I was lucky enough to find some 7075-T651 aircraft aluminum plate, still with the Martin Marietta markings on it. Very useful for miscellaneous parts like this ECU mount. That stuff is strong! Almost as hard to bend as steel, but it makes for a very stiff end result. So I just cut this blank out of the aluminum plate, bent it in my hydraulic press, and added lightness using the milling machine. It mounts to the frame with aluminum clamshell mounts purchased on Ebay.
A couple of videos posted to YouTube. #1 gives an overview of the chassis as it stands, and #2 talks about the chassis jig table.
Now it’s time to test one of the big unknowns of this project: can the top rails be formed in the shape of a complex 3D spline, and can the left and right sides be made to match? The CAD software won’t even allow a structural member in the shape of a spline, requiring them to be composed of straight sections and arc sections. Other exoskeleton cars have been built, but as far as I know always with a single curve in the main frame members. And of course a tubing bender is designed with the assumption that it will be used to form constant-radius segments. I believe this is the first car to be done this way, so I’ve put a lot of effort into the chassis jigs to get it right. The top rail spline is a key to the beauty of this design. To make a long story short, it is in fact possible to bend a 3D spline on a tubing bender. It just takes a lot of trial and error, patience, and about a day of work per rail. And luckily, overbending can be corrected by running the tube back through the bender, clocked 180 degrees.
“The pricking of my thumbs” is not entirely rhetorical. In fact I almost cut off my left thumb while building the top rails, so a word about safety. A tubing bender is a SERIOUS PIECE OF EQUIPMENT. It won’t even notice bones and flesh being fed into its’ rollers. I had already turned off the bender and reached to grab the tube as it was twisting on the way into the bender. The bender caught my glove and started pulling my thumb in, stopping at the last possible millisecond before inflicting permanent damage. It hurt and left a mark, but I was insanely lucky. So, 1.) Never wear gloves while using a tube bender. They protect you about as much as Saran Wrap, and it’s better to have your fleshy appendages dangling about unprotected to remind you of the danger. 2.) NEVER, NEVER touch the tube on the side being fed into the bender. Always handle the side being fed out. and 3.) Before pushing the “on” switch, stop, think, and say to yourself “I’m not going to become an amputee on this bend.”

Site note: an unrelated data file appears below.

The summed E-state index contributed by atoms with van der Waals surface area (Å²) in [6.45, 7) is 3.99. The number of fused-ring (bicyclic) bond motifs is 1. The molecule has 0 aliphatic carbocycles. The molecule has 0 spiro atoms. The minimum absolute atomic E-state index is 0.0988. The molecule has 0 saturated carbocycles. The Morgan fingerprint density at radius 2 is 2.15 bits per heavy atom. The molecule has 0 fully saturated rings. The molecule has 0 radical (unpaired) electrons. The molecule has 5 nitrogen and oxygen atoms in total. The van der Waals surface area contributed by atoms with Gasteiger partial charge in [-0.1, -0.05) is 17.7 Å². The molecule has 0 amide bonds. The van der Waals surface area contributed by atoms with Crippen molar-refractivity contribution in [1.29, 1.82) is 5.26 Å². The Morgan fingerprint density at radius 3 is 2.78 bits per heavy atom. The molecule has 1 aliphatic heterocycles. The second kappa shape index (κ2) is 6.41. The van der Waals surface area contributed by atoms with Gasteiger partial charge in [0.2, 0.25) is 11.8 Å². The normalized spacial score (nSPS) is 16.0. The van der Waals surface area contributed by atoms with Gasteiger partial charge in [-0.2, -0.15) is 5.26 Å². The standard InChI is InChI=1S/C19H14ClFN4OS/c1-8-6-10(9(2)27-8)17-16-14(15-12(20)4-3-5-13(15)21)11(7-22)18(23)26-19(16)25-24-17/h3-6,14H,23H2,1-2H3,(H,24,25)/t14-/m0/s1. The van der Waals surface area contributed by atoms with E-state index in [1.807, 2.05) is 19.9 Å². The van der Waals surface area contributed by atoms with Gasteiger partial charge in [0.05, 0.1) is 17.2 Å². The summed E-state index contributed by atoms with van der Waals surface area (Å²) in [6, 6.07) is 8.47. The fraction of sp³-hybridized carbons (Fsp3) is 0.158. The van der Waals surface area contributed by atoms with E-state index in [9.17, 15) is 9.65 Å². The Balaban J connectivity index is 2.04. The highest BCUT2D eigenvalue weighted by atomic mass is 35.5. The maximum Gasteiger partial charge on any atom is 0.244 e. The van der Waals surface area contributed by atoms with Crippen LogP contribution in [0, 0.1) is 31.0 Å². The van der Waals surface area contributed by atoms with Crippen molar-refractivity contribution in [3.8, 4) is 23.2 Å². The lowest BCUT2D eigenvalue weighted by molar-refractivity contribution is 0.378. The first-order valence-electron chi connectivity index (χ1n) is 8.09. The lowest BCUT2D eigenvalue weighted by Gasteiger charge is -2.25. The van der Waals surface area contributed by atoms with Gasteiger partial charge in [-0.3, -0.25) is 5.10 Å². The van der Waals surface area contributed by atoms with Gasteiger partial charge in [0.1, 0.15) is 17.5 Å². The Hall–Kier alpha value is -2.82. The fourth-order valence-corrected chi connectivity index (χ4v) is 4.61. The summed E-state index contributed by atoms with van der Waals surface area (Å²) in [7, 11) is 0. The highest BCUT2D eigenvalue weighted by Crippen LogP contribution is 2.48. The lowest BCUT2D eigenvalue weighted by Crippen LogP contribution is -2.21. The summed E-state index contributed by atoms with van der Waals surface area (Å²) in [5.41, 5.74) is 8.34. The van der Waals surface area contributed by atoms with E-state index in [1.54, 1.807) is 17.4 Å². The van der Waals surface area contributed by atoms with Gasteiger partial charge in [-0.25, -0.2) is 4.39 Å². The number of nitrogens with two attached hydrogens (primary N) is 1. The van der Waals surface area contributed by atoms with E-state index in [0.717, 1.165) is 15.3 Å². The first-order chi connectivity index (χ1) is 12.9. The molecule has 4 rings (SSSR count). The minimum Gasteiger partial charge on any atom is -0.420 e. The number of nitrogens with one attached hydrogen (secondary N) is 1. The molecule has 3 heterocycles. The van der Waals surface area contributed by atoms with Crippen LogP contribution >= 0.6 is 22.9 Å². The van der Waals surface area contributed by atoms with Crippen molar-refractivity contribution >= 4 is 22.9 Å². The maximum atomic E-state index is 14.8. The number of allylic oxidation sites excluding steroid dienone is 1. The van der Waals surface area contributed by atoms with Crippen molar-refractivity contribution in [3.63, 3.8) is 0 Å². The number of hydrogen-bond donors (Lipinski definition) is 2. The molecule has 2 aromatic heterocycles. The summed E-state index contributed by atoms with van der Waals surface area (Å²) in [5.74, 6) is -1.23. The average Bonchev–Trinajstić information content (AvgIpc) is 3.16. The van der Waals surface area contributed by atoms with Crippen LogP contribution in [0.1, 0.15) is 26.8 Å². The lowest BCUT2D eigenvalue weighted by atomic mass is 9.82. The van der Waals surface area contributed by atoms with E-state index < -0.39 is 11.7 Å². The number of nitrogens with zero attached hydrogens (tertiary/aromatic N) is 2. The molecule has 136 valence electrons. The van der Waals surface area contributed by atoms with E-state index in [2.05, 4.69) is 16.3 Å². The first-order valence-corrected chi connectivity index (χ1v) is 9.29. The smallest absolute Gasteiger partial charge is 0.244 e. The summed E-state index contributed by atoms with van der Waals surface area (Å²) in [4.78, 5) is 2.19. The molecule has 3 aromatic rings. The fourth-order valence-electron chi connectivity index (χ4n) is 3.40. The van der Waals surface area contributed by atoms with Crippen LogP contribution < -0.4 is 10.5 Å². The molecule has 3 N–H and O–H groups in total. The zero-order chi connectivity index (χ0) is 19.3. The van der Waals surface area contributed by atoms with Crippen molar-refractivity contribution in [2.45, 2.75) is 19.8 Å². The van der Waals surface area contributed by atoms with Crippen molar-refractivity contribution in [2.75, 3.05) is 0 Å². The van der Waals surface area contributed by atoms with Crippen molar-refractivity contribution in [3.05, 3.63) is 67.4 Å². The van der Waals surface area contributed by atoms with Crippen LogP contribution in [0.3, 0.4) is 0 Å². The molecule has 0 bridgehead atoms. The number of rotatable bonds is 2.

To get optimal suspension geometry and aerodynamics I’ve designed the car with a front keel under a raised nose. This gives the longest possible lower front A-arms, minimizing the angle changes of the front suspension as it goes through bump and jounce motions. The raised nose clear airflow around the front wing. My computational fluid dynamics (CFD) studies show airflow around the front wing is extremely important as the wing operates in ground effect and generates downforce all out of proportion to its size. I spent a considerable amount of time trying to increase the downforce generated by the underbody and rear wing to match that of the front wing, even though those elements are far larger.